This youtube link is my task two
You must produce an individual report but if you were in a team the report should concern the team venture idea from Task 2.
Due to the large cohort, feedback will be outside the normal 15 working days; usually 30 working days.
Whatever the outcome of money raised in Task 2 each student will be given an imaginary £3000 to fund their conceptual customer engagement test for Task 3.
Whilst this module is designed to encourage you to take action and learn from it, the final task, due to time constraints, is a conceptual task, based upon learning from the previous action-based tasks.
Task 3 (60%) is the opportunity to reflect upon what you already have discovered but also to notice what information is still missing- what will help you develop more confidence to launch?
Task 3 should therefore explain what is already known and what you will now do to attract first customers using the imaginary £3000.
Technological advancement has created several opportunities in the world’s economy, including forming the basis for my current startup idea. To this end, the concept has evolved from the conceptualization and research phase to the startup stage. The report below analyzes the current state of the business idea and ways in which I will attract the first consumers and those that are reluctant to utilize the site. Based on the existing literature, it is suggested that the startup shall rely on a word to mouth advertisement, headline writing and subscription offers to attract and facilitate an increase of traffic to the website.
Technological advancement has created several opportunities in the world’s economy, including forming the basis for my current startup idea. Notably, the concept involves the creation of an education-based website where students can get notes within a click of a button in exchange for a fee. The site will offer the value proposition of accessibility by providing students who have limited time to make notes quick access to resources uploaded by others. In return, those who compile the revision materials will get to earn from their work. Over time, the idea has been articulated to others, and few changes identified to refine the value proposition and make the idea feasible to launch among students. While I feel confident about the viability of the concept, there are concerns about customer reluctance to the product, which I plan to address by conducting a customer engagement test, word of mouth advertisement, headline writing and subscription offers to help increase traffic to the website after launch.
Like any other business idea, the ESSAY A website has undergone a few business cycles, such as concept and research, to the current stage of a startup. As the literature suggests, the process of new venture creation begins with ideation, opportunity, and recognition (Salamzadeh and Kirby 14). A similar approach has been undertaken with ESSAY A whereby an opportunity was identified from the existing problem among Thai students at the University of Reading. Notably, following research, it was determined that a significant number of students might not have adequate learning resources or the time to prepare their notes. From this problem, an idea was conceptualized to offer students at different education levels quick access to reading materials at an affordable price. Also, advice and opinion were garnered at the bootstrapping stage of the business idea (Petch). Notably, it is at this stage that information and opinion were sought from peers regarding the potential and feasibility of the concept. After the feedback, the idea moved to the commitment stage of the business lifecycle.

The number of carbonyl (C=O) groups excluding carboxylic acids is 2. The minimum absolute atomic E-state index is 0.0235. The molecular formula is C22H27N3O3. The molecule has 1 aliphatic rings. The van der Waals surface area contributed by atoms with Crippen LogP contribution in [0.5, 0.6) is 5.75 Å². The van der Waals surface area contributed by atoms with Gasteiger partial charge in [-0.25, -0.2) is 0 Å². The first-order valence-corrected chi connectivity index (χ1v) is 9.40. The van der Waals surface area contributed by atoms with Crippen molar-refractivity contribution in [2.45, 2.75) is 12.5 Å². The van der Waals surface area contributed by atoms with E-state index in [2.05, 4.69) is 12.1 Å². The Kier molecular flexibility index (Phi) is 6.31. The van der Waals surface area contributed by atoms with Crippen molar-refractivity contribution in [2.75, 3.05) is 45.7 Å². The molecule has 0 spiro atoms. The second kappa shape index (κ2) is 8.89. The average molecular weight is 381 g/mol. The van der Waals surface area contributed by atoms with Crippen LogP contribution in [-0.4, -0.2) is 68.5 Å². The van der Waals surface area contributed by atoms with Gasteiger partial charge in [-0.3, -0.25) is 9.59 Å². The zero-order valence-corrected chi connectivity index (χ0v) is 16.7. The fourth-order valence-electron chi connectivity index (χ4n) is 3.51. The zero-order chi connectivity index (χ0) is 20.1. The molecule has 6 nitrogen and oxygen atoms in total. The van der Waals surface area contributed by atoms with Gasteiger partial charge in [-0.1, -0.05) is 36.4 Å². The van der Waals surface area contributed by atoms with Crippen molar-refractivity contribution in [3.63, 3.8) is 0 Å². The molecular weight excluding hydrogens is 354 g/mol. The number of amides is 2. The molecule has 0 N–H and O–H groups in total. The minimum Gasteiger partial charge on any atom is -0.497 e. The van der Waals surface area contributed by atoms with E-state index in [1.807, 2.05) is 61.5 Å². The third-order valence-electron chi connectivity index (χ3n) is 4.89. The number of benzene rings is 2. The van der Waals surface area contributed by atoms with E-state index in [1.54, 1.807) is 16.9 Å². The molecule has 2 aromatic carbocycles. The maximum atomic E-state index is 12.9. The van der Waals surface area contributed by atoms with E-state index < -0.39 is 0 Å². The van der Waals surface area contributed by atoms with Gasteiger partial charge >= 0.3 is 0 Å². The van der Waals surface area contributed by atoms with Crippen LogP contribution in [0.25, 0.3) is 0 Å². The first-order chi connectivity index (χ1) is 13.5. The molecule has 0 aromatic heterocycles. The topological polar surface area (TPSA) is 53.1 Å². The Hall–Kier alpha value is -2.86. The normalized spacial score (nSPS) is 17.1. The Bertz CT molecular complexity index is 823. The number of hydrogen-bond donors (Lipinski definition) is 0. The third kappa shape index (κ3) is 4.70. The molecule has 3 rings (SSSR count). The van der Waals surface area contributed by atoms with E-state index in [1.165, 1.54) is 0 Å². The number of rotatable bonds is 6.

Currently, the business idea is at the startup stage of the business lifecycle. Scholars consider this stage as a phase of shaping the entrepreneurial intention (Salamzadeh and Kirby 14). Notably, it is at this stage that I plan to enhance the business model and value proposition to help attract customers. Also, scholars aver that the seed stage is characterized by the initial capital that is used to produce products and services (Salamzadeh and Kesim 6). Similarly, the idea is at the juncture of securing funds through crowdfunding to finance essential activities before the launch of the website. After shaping the idea, the concept may proceed to the creation stage, where it will become operational.
To this end, there are aspects of the seed stage that I feel confident about, and which have promising outcomes for the website. Notably, I feel very optimistic about the new version of the site, which involves selling stories by novel writers. Unlike the initial idea, this new version creates an opportunity for students to upload and sell their stories to interested parties. The main idea of the latest version is to use captivating headlines to entice readers to pay to continue reading. However, the value proposition of accessibility may not be captured in the new version, as limited materials will be accessible to customers for every payment made. The main idea is to ensure that students have access to multiple resources at a standard subscription fee; thus, the new version may not adequately fulfill the existing value proposition.
Creating Changes to the Value Proposition
Following the information received from peers, a few changes have been made to the value proposition to ensure that the website provides adequate solutions to the customers. First, a second value proposition will be made to the site, whereby the customers will have access to quality revision materials. From the feedback garnered, it is established that customers may need assurance of the quality of the revision materials before they pay. Therefore, it will be essential for pioneers of the website, together with the help of professors and other experts in various subjects, to look through the materials to ensure quality before uploading them to the site. Also, headline writing will be included in the stories uploaded on the website to help the customers review the quality of the work before purchasing the materials. The established practice will provide added gains to customers as they shall receive value for their cash by having access to high-quality resources.
Furthermore, the recent feedback has also reshaped my thinking of the optimum customer and how to fulfill their needs. Notably, the optimum customer for the website is the pool of students who will facilitate the maximum generation of revenue for the business idea. As such, the optimum customer will comprise students taking A-level and GCSE exams, who fall within the age bracket of 17-18 years and 15-16 years, respectively (Morrison). It is worth noting that A-level and GCSE resources are almost similar worldwide; thus, this segment of learning will attract the highest number of users and generate the optimum revenue for the website.